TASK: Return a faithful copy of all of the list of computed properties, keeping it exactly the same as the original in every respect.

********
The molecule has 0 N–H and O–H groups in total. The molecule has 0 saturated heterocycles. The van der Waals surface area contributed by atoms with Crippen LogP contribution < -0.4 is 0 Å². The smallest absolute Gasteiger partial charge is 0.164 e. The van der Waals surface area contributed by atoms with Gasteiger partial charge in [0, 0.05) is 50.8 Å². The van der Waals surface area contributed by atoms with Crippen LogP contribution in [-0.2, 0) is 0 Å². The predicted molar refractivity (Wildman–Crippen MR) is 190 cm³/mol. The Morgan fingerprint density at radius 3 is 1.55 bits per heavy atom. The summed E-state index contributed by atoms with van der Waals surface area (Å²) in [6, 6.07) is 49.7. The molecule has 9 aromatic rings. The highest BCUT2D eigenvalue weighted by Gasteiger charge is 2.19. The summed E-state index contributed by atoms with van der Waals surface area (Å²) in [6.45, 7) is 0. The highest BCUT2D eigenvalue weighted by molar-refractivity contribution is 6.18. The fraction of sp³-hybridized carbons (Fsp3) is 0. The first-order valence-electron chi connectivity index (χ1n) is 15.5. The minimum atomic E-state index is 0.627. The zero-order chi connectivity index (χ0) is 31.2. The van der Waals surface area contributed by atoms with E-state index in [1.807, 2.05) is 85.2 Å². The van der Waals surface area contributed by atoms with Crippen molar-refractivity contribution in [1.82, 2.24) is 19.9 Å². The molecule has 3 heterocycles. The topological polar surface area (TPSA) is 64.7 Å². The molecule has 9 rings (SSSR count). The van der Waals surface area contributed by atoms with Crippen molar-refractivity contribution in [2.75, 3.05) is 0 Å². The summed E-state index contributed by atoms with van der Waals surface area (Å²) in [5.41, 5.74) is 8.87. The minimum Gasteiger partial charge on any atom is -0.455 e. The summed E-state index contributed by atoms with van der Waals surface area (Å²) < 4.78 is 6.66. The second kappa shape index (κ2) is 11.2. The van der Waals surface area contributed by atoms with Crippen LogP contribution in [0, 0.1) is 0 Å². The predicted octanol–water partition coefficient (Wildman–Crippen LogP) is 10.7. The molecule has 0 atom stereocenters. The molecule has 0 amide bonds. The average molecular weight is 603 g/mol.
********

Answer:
The molecule has 0 N–H and O–H groups in total. The molecule has 0 saturated heterocycles. The van der Waals surface area contributed by atoms with Crippen LogP contribution < -0.4 is 0 Å². The smallest absolute Gasteiger partial charge is 0.164 e. The van der Waals surface area contributed by atoms with Gasteiger partial charge in [0, 0.05) is 50.8 Å². The van der Waals surface area contributed by atoms with Crippen LogP contribution in [-0.2, 0) is 0 Å². The predicted molar refractivity (Wildman–Crippen MR) is 190 cm³/mol. The Morgan fingerprint density at radius 3 is 1.55 bits per heavy atom. The summed E-state index contributed by atoms with van der Waals surface area (Å²) in [6, 6.07) is 49.7. The molecule has 9 aromatic rings. The highest BCUT2D eigenvalue weighted by Gasteiger charge is 2.19. The summed E-state index contributed by atoms with van der Waals surface area (Å²) in [6.45, 7) is 0. The highest BCUT2D eigenvalue weighted by molar-refractivity contribution is 6.18. The fraction of sp³-hybridized carbons (Fsp3) is 0. The first-order valence-electron chi connectivity index (χ1n) is 15.5. The minimum atomic E-state index is 0.627. The zero-order chi connectivity index (χ0) is 31.2. The van der Waals surface area contributed by atoms with E-state index in [1.807, 2.05) is 85.2 Å². The van der Waals surface area contributed by atoms with Crippen molar-refractivity contribution in [1.82, 2.24) is 19.9 Å². The molecule has 3 heterocycles. The topological polar surface area (TPSA) is 64.7 Å². The molecule has 9 rings (SSSR count). The van der Waals surface area contributed by atoms with Crippen molar-refractivity contribution in [2.75, 3.05) is 0 Å². The summed E-state index contributed by atoms with van der Waals surface area (Å²) in [5.41, 5.74) is 8.87. The minimum Gasteiger partial charge on any atom is -0.455 e. The summed E-state index contributed by atoms with van der Waals surface area (Å²) < 4.78 is 6.66. The second kappa shape index (κ2) is 11.2. The van der Waals surface area contributed by atoms with Crippen LogP contribution in [0, 0.1) is 0 Å². The predicted octanol–water partition coefficient (Wildman–Crippen LogP) is 10.7. The molecule has 0 atom stereocenters. The molecule has 0 amide bonds. The average molecular weight is 603 g/mol.